Midwest congressional leaders worry the outgoing Trump administration will sign off on oil company waivers that dampen demand for ethanol, biodiesel and other renewable fuels.
Iowa is the nation’s largest ethanol and biodiesel producer, and Iowa-grown corn and soybeans are a major raw ingredient in the fuels. Iowa’s U.S. Sens. Chuck Grassley and Joni Ernst were among those saying in a letter Thursday to Environmental Protection Agency Administrator Andrew Wheeler that the move would be “a devastating blow to biofuel producers and the farmers who sell to them.”
The Reuters news service, citing unnamed sources, reported this week that the EPA in the waning days of the Trump administration is expected to grant waivers to some oil refiners, exempting them from meeting renewable fuel blending requirements.
Farm and renewable fuel groups have battled the oil industry in recent years to stop its efforts to escape the requirement under the Renewable Fuel Standard. Almost all U.S. gasoline is blended with 10% ethanol under the mandate.
Grassley and Ernst along with five other Midwestern Republican senators urged Wheeler to refrain from making a decision on the small refinery waivers, which are being challenged in the U.S. Supreme Court.
Twenty-three U.S. representatives from both parties, including Iowa Democrat Cindy Axne and Republicans Randy Feenstra and Ashley Hinson, sent a similar letter Wednesday to Trump, saying the exemptions “will further devastate America’s rural communities as they continue to struggle amidst a difficult economy.”
“These exemptions, coming on top of 85 waivers already granted by EPA over the past four years, would also cause immense and unnecessary strain to businesses that are desperately trying to keep workers on the payroll,” the representatives wrote.
Prices for gasoline, ethanol and other fuel plummeted last year as states shut down businesses, schools and other organizations to prevent the spread of the coronavirus, greatly reducing commuting and other travel.
Reuters said the EPA announcement could come as early as this week and would apply to some exemptions for the 2019 compliance year. There are currently 32 pending petitions for that period, according to the EPA’s website.
Iowa Gov. Kim Reynolds tweeted Thursday that the White House should respond swiftly to any last-minute EPA action on waivers. “This move weakens ethanol demand, hurting farmers, the biofuel industry, and the entire farm economy,” her message said.
Seventy percent of Iowans voted for Trump in the November election. And, many farmers have continued to support the president, despite concern about the administration’s mixed action on biofuels as well as trade tariffs that caused exports of corn, soybeans, pork and beef to plummet.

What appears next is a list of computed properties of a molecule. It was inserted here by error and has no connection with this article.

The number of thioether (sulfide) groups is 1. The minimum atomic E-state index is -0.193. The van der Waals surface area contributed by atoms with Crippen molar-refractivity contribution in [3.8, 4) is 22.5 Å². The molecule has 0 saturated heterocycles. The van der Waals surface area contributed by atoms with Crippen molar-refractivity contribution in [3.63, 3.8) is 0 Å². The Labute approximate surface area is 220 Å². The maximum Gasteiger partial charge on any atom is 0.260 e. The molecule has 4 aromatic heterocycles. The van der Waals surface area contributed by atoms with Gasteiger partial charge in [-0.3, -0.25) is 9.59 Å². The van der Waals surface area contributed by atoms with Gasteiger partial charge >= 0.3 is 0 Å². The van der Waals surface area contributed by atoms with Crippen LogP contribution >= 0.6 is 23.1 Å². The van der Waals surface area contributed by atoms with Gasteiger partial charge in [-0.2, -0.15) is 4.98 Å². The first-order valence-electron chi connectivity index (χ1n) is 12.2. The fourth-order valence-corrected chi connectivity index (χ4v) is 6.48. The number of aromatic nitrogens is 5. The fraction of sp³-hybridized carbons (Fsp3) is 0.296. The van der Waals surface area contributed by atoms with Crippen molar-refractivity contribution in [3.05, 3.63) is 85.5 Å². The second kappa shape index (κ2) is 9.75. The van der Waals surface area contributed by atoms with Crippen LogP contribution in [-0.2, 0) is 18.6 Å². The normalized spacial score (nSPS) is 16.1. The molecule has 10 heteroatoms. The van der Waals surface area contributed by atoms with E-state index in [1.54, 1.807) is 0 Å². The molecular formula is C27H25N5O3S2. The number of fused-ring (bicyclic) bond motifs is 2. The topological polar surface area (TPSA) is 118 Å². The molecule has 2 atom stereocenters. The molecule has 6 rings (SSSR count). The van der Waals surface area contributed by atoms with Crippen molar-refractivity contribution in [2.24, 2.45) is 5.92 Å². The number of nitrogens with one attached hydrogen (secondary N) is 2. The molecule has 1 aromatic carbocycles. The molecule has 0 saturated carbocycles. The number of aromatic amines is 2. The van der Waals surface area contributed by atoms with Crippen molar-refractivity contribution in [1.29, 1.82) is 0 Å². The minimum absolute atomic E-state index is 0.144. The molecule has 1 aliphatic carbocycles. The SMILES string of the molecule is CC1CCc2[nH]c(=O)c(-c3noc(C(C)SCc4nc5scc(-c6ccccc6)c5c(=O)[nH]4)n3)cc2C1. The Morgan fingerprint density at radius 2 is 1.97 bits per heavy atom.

The administration provided a record $46.5 billion to U.S. farmers last year to offset losses tied to trade disruptions, the coronavirus, drought and other natural disasters. The payments represented about 39% of U.S. farm net income last year.
“Ethanol and biodiesel plants that are already struggling to cope with the economic fallout of the COVID-19 pandemic are at risk of closing their doors, cutting off key markets for farmers,” the senators wrote in their letter to Wheeler. “Many biofuel plants have already been forced to shutter their doors over the past four years. Eliminating more demand for biofuels at this time may be the death knell for many more.”
In October, the EPA said it would reject dozens of hardship waiver requests from oil refiners after Trump received multiple requests from Iowa lawmakers to stop the exemptions and renewable fuels groups warned he risked losing rural voters.
That decision was a reversal by the administration. Since 2016, Trump’s EPA had approved nearly 90 small refinery exemptions that the ethanol industry says has cut demand for 4 billion gallons of ethanol and biodiesel the oil industry was required to blend into the nation’s fuel supply.
The EPA made the decision after the 10th Circuit Court of Appeals ruled that the agency had “exceeded its authority in granting” certain exemptions. The court said that small refinery waivers awarded after 2010 could be approved only as extensions of pre-existing waivers.
But most recipients of waivers in recent years have not continuously received them, and refiners sent in retroactive waiver applications to come into compliance with the court ruling.
The Supreme Court this month agreed to review that ruling after an appeal from refining companies that argued the 10th Circuit Court’s decision had improperly deprived them of a congressionally approved method of avoiding financial hardship.
Donnelle Eller covers agriculture, the environment and energy for the Register. Reach her at email@example.com or 515-284-8457.